LGBTQ youth, particularly those of color, face discrimination.
Nearly 40% of incarcerated girls identify as lesbian, gay, or bisexual and 85-90% of incarcerated lesbian, gay, bisexual, transgender, queer, and questioning (LGBTQ) youth are youth of color. Overall, the percentage of incarcerated LGBTQ youth is double that of the general LGBTQ youth population.
These statistics are alarming. We know that homelessness can act as a pipeline to incarceration, and vice-versa – but how can we change that?
We’re proud to say that we recently helped develop a new report that examines the experiences of LGBTQ youth in the juvenile justice system. Authored by the Movement Advancement Project (MAP), the Center for American Progress, and Youth First, Unjust: LGBTQ Youth Incarcerated in the Juvenile Justice System is a crucial installment in MAP’s Unjust series, which explores the unique struggles faced by LGBT folks in the criminal justice system and highlights innovative solutions from around the country.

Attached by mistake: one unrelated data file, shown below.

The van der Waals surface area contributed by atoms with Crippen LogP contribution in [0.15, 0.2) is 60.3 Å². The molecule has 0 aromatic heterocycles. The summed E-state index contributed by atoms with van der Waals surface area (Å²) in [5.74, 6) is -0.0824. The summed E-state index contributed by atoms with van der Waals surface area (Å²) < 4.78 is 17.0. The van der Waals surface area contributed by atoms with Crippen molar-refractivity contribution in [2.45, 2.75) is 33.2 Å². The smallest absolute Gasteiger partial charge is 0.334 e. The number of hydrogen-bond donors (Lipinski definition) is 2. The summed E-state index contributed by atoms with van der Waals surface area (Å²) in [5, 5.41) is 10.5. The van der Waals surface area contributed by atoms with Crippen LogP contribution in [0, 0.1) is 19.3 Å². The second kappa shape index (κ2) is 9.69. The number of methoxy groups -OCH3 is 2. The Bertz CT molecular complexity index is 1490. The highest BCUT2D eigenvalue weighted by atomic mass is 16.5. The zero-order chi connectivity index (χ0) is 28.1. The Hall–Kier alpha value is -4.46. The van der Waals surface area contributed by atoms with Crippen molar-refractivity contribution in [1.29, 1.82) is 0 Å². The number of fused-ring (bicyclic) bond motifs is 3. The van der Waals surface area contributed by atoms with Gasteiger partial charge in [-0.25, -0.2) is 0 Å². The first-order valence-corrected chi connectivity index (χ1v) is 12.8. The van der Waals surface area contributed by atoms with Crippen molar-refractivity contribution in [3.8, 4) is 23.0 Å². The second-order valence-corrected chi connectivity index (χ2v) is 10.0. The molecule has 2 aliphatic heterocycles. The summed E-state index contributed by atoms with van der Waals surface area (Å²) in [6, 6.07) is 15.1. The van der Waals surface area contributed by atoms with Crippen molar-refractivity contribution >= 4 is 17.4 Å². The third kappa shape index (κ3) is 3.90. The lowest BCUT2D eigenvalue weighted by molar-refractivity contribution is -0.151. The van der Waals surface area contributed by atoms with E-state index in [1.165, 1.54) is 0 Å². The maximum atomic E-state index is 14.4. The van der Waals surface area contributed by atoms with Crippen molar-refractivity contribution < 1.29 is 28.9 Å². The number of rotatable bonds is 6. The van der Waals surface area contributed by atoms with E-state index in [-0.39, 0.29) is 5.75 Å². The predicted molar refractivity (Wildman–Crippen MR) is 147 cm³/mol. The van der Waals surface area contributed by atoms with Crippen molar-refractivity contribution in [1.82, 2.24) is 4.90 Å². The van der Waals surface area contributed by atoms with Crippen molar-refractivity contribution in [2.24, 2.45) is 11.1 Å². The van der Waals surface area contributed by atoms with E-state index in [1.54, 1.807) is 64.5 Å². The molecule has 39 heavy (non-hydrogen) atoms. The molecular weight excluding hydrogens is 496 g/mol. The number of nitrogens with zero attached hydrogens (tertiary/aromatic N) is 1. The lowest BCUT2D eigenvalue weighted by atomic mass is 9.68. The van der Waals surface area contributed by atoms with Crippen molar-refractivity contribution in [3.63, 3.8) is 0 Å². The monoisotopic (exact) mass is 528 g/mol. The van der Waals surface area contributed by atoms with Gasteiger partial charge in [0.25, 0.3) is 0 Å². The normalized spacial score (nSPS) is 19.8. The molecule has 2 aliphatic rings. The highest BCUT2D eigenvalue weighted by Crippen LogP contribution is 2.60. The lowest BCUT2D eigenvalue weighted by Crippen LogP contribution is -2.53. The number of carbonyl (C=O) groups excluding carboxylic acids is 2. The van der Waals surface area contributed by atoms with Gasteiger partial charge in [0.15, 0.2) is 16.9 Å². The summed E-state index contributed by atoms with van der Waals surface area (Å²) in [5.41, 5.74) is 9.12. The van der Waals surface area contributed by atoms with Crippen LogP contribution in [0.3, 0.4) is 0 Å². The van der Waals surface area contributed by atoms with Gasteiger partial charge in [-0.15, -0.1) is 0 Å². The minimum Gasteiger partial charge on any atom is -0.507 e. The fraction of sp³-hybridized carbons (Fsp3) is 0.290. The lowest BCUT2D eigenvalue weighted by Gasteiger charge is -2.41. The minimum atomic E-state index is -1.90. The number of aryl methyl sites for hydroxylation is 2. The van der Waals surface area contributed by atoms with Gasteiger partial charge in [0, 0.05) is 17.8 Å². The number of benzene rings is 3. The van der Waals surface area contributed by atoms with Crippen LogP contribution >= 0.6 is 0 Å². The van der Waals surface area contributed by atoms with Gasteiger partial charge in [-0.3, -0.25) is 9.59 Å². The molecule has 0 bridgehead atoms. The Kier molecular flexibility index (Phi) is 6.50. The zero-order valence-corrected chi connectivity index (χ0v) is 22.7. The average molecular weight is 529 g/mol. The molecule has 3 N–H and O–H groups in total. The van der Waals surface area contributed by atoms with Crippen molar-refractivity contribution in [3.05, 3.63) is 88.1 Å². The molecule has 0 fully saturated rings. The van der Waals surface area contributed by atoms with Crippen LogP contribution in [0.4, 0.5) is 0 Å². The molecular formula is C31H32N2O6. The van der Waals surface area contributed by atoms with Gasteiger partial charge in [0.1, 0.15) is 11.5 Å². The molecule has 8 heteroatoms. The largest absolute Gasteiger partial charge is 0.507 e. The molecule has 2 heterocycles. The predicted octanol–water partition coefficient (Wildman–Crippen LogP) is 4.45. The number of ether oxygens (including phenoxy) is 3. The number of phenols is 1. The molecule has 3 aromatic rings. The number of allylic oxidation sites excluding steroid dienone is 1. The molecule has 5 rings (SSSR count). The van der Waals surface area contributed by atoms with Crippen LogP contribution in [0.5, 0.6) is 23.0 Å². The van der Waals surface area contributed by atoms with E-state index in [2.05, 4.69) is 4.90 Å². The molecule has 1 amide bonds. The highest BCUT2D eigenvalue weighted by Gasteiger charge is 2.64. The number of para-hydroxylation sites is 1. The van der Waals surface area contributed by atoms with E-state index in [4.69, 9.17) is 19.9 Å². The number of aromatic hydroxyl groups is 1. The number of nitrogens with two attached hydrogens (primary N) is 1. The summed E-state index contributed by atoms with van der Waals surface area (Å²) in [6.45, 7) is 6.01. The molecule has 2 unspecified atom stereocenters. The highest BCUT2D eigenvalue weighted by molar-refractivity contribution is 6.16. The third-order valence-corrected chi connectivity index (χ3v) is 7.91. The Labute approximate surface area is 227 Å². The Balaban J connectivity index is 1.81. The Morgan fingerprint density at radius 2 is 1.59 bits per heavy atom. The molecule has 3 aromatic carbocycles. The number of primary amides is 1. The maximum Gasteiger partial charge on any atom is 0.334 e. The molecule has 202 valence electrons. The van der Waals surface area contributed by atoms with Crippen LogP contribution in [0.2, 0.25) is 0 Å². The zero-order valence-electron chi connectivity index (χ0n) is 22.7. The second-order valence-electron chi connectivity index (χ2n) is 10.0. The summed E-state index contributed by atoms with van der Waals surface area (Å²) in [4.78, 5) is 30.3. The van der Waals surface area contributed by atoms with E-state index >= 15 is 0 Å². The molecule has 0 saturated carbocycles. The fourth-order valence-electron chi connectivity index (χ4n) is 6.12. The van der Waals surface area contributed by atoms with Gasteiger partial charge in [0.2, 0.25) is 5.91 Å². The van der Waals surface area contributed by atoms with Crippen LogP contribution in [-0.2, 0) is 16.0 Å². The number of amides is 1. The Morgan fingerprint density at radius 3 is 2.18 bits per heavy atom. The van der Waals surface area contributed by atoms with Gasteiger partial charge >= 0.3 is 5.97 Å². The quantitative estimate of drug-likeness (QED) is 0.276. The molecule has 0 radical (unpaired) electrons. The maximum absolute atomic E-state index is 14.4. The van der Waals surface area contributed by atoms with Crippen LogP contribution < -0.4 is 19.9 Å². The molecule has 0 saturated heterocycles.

Let’s take a deeper look…
Despite the challenges they face, LGBTQ youth show incredible signs of resiliency. Many create families of choice, develop their own support networks, and not only survive, but thrive.